Constantly examining the irrational terrors that govern human beings, Kubrick recognized in “The Shining” (1980) an extraordinary balance between the psychological and the supernatural. “For the purpose of telling the story, my view is that the paranormal is genuine,” he said. “The supernatural brings you very quickly to the limits of knowledge and rational explanation.”
Subtle, intense messages are followed by wild archetypal images to create a kind of filmic ESP, mirroring that of the characters. “The Shining” is about fear in well-lit places and shows a wicked sense of humor about popular culture. Seduced by the powers of its mise-en-scene, we slip into a state of unreason, into Kubrick’s redefined fantastic.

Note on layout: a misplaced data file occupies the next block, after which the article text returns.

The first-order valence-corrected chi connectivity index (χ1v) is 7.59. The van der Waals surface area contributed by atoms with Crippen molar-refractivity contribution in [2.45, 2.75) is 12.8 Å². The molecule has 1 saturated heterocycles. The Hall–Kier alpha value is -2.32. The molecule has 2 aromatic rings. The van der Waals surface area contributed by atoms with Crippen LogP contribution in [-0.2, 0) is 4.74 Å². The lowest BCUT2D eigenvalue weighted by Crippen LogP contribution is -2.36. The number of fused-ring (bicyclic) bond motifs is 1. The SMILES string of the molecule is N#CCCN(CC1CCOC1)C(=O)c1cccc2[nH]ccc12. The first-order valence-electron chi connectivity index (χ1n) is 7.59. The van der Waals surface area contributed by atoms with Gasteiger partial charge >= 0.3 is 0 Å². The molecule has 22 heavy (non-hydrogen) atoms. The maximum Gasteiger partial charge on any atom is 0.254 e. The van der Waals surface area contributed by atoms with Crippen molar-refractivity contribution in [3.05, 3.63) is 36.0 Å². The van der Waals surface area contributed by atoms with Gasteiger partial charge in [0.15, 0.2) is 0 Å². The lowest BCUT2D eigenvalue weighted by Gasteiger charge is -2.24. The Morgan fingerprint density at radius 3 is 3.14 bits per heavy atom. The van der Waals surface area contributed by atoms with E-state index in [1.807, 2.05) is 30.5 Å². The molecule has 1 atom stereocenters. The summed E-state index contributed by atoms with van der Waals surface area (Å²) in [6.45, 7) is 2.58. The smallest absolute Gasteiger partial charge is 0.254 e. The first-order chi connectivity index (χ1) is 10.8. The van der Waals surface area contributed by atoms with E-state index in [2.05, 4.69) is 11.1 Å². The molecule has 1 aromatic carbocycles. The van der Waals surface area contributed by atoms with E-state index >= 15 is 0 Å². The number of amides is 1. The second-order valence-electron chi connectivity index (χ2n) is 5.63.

Adapting the 1977 novel by best selling author Stephen King, Kubrick and novelist Diane Johnson cowrote the screenplay, drawing on literary sources such as Sigmund Freud’s “The Uncanny” (1919) and Bruno Bettelheim’s “The Uses of Enchantment: The Meaning and Importance of Fairy Tales (1976).
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